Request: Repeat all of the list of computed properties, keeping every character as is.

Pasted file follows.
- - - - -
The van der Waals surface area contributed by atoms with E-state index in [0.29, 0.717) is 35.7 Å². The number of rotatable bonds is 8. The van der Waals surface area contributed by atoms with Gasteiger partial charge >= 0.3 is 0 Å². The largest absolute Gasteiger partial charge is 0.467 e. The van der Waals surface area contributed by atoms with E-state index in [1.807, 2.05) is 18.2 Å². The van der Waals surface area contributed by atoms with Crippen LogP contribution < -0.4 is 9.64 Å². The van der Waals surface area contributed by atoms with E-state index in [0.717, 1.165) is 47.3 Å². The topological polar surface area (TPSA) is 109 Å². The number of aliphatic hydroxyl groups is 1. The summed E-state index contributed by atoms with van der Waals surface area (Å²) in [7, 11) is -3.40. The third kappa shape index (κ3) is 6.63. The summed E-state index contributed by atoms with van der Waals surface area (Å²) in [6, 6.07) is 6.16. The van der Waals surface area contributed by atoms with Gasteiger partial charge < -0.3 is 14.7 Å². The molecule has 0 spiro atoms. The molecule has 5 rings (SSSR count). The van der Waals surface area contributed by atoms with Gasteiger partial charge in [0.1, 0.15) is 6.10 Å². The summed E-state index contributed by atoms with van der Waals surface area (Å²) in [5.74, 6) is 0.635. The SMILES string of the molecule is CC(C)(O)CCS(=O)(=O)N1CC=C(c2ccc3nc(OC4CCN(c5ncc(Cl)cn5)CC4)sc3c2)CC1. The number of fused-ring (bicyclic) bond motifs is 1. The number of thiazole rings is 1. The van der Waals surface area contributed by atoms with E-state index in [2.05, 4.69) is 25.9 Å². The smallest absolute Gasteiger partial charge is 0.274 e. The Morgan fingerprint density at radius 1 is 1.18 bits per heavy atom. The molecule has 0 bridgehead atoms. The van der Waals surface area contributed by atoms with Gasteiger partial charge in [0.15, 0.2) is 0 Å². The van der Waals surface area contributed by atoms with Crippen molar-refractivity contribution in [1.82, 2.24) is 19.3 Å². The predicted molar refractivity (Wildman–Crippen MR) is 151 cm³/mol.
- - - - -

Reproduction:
The van der Waals surface area contributed by atoms with E-state index in [0.29, 0.717) is 35.7 Å². The number of rotatable bonds is 8. The van der Waals surface area contributed by atoms with Gasteiger partial charge >= 0.3 is 0 Å². The largest absolute Gasteiger partial charge is 0.467 e. The van der Waals surface area contributed by atoms with E-state index in [1.807, 2.05) is 18.2 Å². The van der Waals surface area contributed by atoms with Crippen LogP contribution < -0.4 is 9.64 Å². The van der Waals surface area contributed by atoms with E-state index in [0.717, 1.165) is 47.3 Å². The topological polar surface area (TPSA) is 109 Å². The number of aliphatic hydroxyl groups is 1. The summed E-state index contributed by atoms with van der Waals surface area (Å²) in [7, 11) is -3.40. The third kappa shape index (κ3) is 6.63. The summed E-state index contributed by atoms with van der Waals surface area (Å²) in [6, 6.07) is 6.16. The van der Waals surface area contributed by atoms with Gasteiger partial charge < -0.3 is 14.7 Å². The molecule has 0 spiro atoms. The molecule has 5 rings (SSSR count). The van der Waals surface area contributed by atoms with Gasteiger partial charge in [0.1, 0.15) is 6.10 Å². The summed E-state index contributed by atoms with van der Waals surface area (Å²) in [5.74, 6) is 0.635. The SMILES string of the molecule is CC(C)(O)CCS(=O)(=O)N1CC=C(c2ccc3nc(OC4CCN(c5ncc(Cl)cn5)CC4)sc3c2)CC1. The number of fused-ring (bicyclic) bond motifs is 1. The number of thiazole rings is 1. The van der Waals surface area contributed by atoms with E-state index in [2.05, 4.69) is 25.9 Å². The smallest absolute Gasteiger partial charge is 0.274 e. The Morgan fingerprint density at radius 1 is 1.18 bits per heavy atom. The molecule has 0 bridgehead atoms. The van der Waals surface area contributed by atoms with Gasteiger partial charge in [0.15, 0.2) is 0 Å². The van der Waals surface area contributed by atoms with Crippen molar-refractivity contribution in [1.82, 2.24) is 19.3 Å². The predicted molar refractivity (Wildman–Crippen MR) is 151 cm³/mol.